Neurological detrusor overactivity (NDO) is characterized by spontaneous or provoked involuntary detrusor contractions during storage phase in urodynamic investigation which caused by various neurogenic diseases such as Parkinson’s disease, stroke and spinal cord injury [1] [2] . NDO can cause urinary incontinence, hydronephrosis, recurrent urinary tract infection, vesicoureteric reflux (VUR); the most dangerous being damage of renal function [3] . Botulinum toxin A (BTX-A) is a neuromuscular blocking agent indicated by the beneficial treatment effect on NDO patients who have an inadequate response to or are intolerant to anticholinergic medication [4] . Therefore, encouraged by our satisfactory clinical effects, we summarized our perioperative nursing experience for BTX-A injection.

2. Materials and Methods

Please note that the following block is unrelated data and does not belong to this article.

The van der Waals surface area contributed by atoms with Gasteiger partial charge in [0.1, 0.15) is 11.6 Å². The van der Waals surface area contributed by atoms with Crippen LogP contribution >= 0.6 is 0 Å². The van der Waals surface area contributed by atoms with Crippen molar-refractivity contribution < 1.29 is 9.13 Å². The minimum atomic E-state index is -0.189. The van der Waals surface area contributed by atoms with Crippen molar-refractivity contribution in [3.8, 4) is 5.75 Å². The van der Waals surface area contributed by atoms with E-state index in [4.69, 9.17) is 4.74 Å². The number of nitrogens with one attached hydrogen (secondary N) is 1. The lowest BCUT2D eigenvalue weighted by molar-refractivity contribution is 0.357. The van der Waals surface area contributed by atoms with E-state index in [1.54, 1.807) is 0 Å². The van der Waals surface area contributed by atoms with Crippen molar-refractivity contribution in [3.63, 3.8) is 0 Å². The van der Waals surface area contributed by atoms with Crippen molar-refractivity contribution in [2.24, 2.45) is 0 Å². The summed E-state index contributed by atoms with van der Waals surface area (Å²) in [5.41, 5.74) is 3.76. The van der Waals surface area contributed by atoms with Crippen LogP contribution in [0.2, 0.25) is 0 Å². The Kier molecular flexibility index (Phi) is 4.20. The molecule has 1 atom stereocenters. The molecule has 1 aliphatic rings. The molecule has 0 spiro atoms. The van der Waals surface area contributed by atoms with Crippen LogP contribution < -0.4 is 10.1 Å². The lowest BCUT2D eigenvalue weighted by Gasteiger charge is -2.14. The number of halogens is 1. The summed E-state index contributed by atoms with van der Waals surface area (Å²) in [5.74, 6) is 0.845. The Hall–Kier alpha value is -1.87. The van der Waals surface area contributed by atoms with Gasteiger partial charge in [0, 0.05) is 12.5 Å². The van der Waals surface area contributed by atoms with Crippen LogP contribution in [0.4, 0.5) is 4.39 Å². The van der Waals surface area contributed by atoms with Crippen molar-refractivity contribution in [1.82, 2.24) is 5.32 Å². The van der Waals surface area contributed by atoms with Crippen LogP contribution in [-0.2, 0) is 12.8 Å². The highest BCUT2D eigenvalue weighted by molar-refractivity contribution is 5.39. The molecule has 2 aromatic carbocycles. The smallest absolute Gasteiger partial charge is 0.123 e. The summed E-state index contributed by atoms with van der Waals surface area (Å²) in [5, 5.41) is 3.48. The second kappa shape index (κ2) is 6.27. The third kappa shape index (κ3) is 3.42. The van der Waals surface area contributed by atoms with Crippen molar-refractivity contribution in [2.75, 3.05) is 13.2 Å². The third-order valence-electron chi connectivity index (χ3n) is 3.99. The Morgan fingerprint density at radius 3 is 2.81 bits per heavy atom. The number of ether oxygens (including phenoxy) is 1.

A retrospective data analysis was performed. Patients who received BTX-A injections between August 2014 to July 2016, were analyzed. Characteristics in terms of gender, age, weight, time since SCI, neurological injury level, American Spinal Injury Association Impairment Scale were assessed. Inclusion criteria were: 1) at least 18 years old with urinary incontinence secondary to various neurogenic disorders; 2) urodynamics; 3) an inadequate response to oral anticholinergics or discontinued anticholinergics due to adverse events; 4) patients or their family caregiver skilled in clean intermittent catheterization (CIC). All patients provided written informed consent, and the local institutional review board at each center approved the protocol.